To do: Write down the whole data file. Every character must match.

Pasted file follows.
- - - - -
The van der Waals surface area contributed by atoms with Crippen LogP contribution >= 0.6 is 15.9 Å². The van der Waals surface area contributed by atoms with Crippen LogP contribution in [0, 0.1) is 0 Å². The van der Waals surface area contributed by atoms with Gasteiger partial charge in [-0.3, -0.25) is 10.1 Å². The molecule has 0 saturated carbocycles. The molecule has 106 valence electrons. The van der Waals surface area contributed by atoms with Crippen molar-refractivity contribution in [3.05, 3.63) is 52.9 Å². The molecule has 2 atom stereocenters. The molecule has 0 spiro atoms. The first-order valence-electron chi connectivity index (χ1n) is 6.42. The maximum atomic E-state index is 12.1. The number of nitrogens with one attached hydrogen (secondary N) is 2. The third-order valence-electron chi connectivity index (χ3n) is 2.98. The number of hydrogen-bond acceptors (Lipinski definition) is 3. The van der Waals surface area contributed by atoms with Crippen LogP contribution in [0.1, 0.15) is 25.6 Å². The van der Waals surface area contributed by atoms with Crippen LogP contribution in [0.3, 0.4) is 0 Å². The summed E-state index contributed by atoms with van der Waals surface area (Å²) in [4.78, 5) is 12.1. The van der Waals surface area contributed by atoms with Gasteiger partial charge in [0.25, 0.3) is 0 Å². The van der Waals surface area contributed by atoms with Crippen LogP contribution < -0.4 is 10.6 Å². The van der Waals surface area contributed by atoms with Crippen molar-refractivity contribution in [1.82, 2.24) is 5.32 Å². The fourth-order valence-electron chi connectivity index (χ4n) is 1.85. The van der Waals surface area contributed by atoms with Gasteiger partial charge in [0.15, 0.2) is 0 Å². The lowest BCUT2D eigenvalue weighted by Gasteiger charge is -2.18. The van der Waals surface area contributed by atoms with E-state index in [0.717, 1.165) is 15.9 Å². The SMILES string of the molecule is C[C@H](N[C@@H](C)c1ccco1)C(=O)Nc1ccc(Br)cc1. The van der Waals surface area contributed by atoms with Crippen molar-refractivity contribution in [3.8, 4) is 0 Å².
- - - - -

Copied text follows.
The van der Waals surface area contributed by atoms with Crippen LogP contribution >= 0.6 is 15.9 Å². The van der Waals surface area contributed by atoms with Crippen LogP contribution in [0, 0.1) is 0 Å². The van der Waals surface area contributed by atoms with Gasteiger partial charge in [-0.3, -0.25) is 10.1 Å². The molecule has 0 saturated carbocycles. The molecule has 106 valence electrons. The van der Waals surface area contributed by atoms with Crippen molar-refractivity contribution in [3.05, 3.63) is 52.9 Å². The molecule has 2 atom stereocenters. The molecule has 0 spiro atoms. The first-order valence-electron chi connectivity index (χ1n) is 6.42. The maximum atomic E-state index is 12.1. The number of nitrogens with one attached hydrogen (secondary N) is 2. The third-order valence-electron chi connectivity index (χ3n) is 2.98. The number of hydrogen-bond acceptors (Lipinski definition) is 3. The van der Waals surface area contributed by atoms with Crippen LogP contribution in [0.1, 0.15) is 25.6 Å². The van der Waals surface area contributed by atoms with Crippen LogP contribution in [0.3, 0.4) is 0 Å². The summed E-state index contributed by atoms with van der Waals surface area (Å²) in [4.78, 5) is 12.1. The van der Waals surface area contributed by atoms with Gasteiger partial charge in [0.25, 0.3) is 0 Å². The van der Waals surface area contributed by atoms with Crippen LogP contribution < -0.4 is 10.6 Å². The van der Waals surface area contributed by atoms with Crippen molar-refractivity contribution in [1.82, 2.24) is 5.32 Å². The fourth-order valence-electron chi connectivity index (χ4n) is 1.85. The van der Waals surface area contributed by atoms with Gasteiger partial charge in [0.15, 0.2) is 0 Å². The lowest BCUT2D eigenvalue weighted by Gasteiger charge is -2.18. The van der Waals surface area contributed by atoms with E-state index in [0.717, 1.165) is 15.9 Å². The SMILES string of the molecule is C[C@H](N[C@@H](C)c1ccco1)C(=O)Nc1ccc(Br)cc1. The van der Waals surface area contributed by atoms with Crippen molar-refractivity contribution in [3.8, 4) is 0 Å².